The Garden Guide

Book: Landscape Gardening in Japan, 1912
Chapter: Chapter 10. Ornamental Water

Other types of island symbolism in Japanese gardens 1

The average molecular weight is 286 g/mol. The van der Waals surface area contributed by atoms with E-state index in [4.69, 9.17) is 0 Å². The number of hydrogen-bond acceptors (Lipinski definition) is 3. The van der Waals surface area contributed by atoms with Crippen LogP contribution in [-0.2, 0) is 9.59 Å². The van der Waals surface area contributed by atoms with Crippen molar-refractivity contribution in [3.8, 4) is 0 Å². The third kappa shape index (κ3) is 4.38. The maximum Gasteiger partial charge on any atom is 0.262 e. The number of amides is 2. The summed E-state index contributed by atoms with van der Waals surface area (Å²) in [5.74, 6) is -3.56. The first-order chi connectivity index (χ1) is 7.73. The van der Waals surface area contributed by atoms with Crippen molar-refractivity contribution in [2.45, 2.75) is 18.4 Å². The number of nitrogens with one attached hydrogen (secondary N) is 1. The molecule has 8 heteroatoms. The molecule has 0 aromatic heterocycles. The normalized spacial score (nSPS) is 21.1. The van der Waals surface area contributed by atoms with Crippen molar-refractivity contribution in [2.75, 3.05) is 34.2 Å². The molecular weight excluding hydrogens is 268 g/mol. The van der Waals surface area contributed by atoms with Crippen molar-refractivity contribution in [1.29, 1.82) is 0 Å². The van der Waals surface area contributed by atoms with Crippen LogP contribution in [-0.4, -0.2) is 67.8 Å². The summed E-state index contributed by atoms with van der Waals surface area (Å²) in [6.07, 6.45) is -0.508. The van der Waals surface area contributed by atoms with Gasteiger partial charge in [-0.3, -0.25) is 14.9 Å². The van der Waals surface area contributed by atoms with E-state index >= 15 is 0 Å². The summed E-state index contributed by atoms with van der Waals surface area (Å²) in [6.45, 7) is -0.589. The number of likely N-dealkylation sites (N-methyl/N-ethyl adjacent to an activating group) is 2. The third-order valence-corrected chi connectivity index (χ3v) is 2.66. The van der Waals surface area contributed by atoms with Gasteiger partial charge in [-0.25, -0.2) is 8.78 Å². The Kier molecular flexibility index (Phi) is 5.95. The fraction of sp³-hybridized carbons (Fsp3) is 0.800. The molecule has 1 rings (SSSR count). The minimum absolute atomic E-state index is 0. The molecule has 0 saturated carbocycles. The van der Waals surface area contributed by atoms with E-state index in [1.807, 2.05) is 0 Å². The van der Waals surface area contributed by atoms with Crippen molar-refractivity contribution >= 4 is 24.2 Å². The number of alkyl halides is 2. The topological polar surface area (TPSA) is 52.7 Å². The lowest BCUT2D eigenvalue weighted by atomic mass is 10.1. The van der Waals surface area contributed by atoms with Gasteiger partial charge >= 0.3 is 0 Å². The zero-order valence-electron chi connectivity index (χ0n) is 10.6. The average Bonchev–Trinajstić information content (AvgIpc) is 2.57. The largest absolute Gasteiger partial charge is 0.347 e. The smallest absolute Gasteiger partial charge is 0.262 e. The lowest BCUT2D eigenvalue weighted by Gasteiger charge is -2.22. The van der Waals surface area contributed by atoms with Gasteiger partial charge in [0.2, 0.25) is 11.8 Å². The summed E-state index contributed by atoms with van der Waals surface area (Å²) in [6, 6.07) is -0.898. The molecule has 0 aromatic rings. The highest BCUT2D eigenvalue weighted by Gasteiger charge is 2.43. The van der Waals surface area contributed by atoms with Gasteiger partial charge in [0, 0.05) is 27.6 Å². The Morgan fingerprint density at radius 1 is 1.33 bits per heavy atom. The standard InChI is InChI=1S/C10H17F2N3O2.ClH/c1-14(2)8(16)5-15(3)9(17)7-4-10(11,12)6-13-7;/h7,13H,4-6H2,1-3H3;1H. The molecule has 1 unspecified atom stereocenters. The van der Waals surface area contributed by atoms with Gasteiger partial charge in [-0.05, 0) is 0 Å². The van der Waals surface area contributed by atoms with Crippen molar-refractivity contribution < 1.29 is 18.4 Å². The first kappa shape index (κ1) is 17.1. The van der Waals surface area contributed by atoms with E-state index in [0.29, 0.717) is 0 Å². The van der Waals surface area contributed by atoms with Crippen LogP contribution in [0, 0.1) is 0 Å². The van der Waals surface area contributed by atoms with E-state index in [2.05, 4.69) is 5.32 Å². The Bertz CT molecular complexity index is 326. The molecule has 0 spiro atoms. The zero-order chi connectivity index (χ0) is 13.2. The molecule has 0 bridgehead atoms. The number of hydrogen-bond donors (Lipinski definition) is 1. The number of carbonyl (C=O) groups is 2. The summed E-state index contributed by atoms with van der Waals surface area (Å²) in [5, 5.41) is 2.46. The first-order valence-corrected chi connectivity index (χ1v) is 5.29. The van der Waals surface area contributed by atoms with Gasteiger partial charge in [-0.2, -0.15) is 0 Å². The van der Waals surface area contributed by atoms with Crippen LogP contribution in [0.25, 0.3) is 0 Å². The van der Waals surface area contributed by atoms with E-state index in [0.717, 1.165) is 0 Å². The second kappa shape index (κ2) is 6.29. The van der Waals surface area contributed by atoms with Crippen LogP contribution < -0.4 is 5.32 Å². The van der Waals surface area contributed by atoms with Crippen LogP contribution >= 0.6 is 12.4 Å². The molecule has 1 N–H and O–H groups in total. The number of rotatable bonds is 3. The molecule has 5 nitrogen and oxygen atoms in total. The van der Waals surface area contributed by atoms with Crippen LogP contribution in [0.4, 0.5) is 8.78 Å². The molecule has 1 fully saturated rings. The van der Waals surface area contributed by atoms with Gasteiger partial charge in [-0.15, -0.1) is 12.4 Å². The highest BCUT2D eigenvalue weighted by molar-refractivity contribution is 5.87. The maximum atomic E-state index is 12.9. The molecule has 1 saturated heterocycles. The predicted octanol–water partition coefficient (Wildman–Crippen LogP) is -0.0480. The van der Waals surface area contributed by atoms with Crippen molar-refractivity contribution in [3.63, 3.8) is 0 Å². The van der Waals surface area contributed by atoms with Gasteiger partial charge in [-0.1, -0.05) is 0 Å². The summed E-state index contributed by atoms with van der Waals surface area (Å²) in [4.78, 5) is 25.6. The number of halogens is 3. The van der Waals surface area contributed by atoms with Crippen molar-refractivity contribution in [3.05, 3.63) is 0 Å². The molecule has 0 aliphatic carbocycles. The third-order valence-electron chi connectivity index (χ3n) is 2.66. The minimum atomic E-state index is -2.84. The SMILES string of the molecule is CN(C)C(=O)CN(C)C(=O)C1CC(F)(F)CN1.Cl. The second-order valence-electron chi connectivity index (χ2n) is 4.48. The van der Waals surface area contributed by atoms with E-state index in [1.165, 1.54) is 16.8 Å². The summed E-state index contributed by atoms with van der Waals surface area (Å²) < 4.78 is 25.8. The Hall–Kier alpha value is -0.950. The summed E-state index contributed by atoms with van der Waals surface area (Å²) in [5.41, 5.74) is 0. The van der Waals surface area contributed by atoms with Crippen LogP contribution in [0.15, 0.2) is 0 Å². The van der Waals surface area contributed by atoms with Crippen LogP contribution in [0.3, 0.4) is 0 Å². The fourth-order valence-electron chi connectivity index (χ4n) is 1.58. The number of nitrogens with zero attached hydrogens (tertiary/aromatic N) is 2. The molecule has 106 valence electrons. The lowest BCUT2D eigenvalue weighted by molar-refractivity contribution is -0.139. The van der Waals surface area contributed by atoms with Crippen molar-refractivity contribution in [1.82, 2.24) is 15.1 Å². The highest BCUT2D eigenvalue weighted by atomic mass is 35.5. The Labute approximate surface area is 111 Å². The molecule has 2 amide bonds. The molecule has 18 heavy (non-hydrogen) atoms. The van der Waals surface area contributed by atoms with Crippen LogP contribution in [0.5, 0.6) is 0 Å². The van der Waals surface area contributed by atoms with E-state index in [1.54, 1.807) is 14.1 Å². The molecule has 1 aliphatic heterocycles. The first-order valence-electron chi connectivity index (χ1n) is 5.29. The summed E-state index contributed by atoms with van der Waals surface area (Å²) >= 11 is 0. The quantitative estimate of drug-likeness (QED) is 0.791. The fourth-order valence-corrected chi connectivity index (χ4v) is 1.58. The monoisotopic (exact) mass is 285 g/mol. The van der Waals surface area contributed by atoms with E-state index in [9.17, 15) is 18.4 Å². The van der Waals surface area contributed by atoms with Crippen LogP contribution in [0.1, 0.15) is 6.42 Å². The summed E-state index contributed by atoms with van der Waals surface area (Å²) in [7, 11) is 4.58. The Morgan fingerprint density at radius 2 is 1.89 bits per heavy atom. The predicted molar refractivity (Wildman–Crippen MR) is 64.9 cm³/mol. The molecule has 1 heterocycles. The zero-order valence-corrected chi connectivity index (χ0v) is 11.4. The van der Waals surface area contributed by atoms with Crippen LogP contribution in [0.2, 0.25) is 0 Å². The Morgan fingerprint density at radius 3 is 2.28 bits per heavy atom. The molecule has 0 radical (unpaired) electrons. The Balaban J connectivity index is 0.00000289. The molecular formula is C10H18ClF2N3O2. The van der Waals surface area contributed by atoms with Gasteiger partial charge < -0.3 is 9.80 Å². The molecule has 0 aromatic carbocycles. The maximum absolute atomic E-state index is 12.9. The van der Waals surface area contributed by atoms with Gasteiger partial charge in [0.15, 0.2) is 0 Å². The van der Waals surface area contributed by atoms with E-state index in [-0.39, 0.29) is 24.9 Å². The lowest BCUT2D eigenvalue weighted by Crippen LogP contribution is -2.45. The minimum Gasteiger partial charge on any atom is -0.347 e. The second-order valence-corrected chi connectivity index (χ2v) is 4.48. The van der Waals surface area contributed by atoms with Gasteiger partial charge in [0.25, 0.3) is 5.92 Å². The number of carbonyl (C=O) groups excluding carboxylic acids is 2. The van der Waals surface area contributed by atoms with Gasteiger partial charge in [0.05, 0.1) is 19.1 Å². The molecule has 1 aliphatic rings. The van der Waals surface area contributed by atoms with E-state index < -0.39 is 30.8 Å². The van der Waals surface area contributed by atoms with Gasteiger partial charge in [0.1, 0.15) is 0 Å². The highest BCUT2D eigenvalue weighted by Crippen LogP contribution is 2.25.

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The above four Islands are considered strictly according to rule for gardens, but others are often arbitrarily introduced. In the garden of Kinkakuji, for example, the Islands of the lake are said to represent in form and distribution the Empire of Japan; and in the lake of the Mangwanji at Nikko they are outlined to pourtray the felicitous emblems of the crane and tortoise. Many terms descriptive of Islands of different form and character are employed, among which the following may be mentioned: � the "Mountain Isle" (Yama-jima), as its name implies, is shaped like a mountain rising from the water. Two peaks,�one higher than the other,�adorn its summit, and its sides are planted with numerous evergreens. Encircling it is a stretch of flat beach, on which sand and occasional rocks are spread; mosses and autumn grasses are cultivated between the stones. The "Forest Isle" (Mori-jima) is of low elevation, covered with a plantation of straight trees, placed sufficiently apart to allow of a view from between their trunks. Sand should be spread and short grasses planted between the trees. The "Rock Island" (Iso-jima) is rugged and precipitious in form, like a huge sea-rock, having vertical crags above, and detached fragments at the water's edge. It should be adorned with one or more crooked pine trees, suggesting in their contorted shapes long exposure to the wind and tempest. This kind of Island is often employed to represent the scenery of Matsushima (see page 37).